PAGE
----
Regardless of what you do, enjoy your refund! Happy end-of-tax season!
,Michael L. Schwartz, RFC®, CWS®, CFS
P.S. Please feel free to forward this commentary to family, friends, or colleagues. If you would like us to add them to the list, please reply to this email with their email address and we will ask for their permission to be added.
Michael L. Schwartz, RFC, CWS, CFS, a registered principal offering securities and advisory services through Independent Financial Group, LLC., a registered broker-dealer and investment advisor. Member FINRA-SIPC. Schwartz Financial and Independent Financial Group are unaffiliated entities.
This information is provided for informational purposes only and is not a solicitation or recommendation that any particular investor should purchase or sell any security. The information contained herein is obtained from sources believed to be reliable but its accuracy or completeness is not guaranteed. Any opinions expressed herein are subject to change without notice. An Index is a composite of securities that provides a performance benchmark. Returns are presented for illustrative purposes only and are not intended to project the performance of any specific investment. Indexes are unmanaged, do not incur management fees, costs and expenses and cannot be invested in directly. Past performance is not a guarantee of future results.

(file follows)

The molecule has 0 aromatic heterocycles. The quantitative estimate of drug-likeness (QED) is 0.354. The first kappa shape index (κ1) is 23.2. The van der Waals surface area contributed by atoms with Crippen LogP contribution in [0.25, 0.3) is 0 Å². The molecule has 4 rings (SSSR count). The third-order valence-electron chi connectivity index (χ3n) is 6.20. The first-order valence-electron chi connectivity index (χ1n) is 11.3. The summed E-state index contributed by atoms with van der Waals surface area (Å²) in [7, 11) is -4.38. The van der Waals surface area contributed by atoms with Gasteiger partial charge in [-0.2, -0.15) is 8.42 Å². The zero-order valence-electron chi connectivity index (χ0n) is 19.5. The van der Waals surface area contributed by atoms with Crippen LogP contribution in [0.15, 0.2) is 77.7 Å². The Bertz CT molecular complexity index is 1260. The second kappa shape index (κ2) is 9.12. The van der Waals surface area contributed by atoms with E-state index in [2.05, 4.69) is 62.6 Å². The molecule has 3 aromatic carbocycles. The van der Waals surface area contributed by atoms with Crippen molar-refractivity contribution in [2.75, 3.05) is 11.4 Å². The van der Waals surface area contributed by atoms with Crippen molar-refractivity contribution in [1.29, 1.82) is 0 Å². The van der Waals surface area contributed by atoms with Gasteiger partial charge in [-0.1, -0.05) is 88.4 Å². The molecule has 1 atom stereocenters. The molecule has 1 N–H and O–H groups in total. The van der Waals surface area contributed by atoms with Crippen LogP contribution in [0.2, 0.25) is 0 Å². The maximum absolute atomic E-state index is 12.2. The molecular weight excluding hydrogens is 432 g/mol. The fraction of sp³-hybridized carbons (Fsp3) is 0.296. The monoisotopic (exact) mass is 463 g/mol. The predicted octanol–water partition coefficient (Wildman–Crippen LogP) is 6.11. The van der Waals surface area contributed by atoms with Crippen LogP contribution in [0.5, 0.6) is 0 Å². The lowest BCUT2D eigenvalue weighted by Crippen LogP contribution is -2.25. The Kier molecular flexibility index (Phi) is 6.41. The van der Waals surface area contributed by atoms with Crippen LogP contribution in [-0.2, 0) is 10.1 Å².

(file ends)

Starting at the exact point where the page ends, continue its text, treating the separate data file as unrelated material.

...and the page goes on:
* The Standard & Poor’s 500 (S&P 500) is an unmanaged group of securities considered to be representative of the stock market in general.
* The DJ Global ex US is an unmanaged group of non-U.S. securities designed to reflect the performance of the global equity securities that have readily available prices.
* The 10-year Treasury Note represents debt owed by the United States Treasury to the public. Since the U.S. Government is seen as a risk-free borrower, investors use the 10-year Treasury Note as a benchmark for the long-term bond market.
* Gold represents the London afternoon gold price fix as reported by the London Bullion Market Association.
* The DJ Commodity Index is designed to be a highly liquid and diversified benchmark for the commodity futures market. The Index is composed of futures contracts on 19 physical commodities and was launched on July 14, 1998.
* The DJ Equity All REIT TR Index measures the total return performance of the equity subcategory of the Real Estate Investment Trust (REIT) industry as calculated by Dow Jones.
* Yahoo! Finance is the source for any reference to the performance of an index between two specific periods.
* Opinions expressed are subject to change without notice and are not intended as investment advice or to predict future performance.
* Past performance does not guarantee future results.
* You cannot invest directly in an index.
* Consult your financial professional before making any investment decision.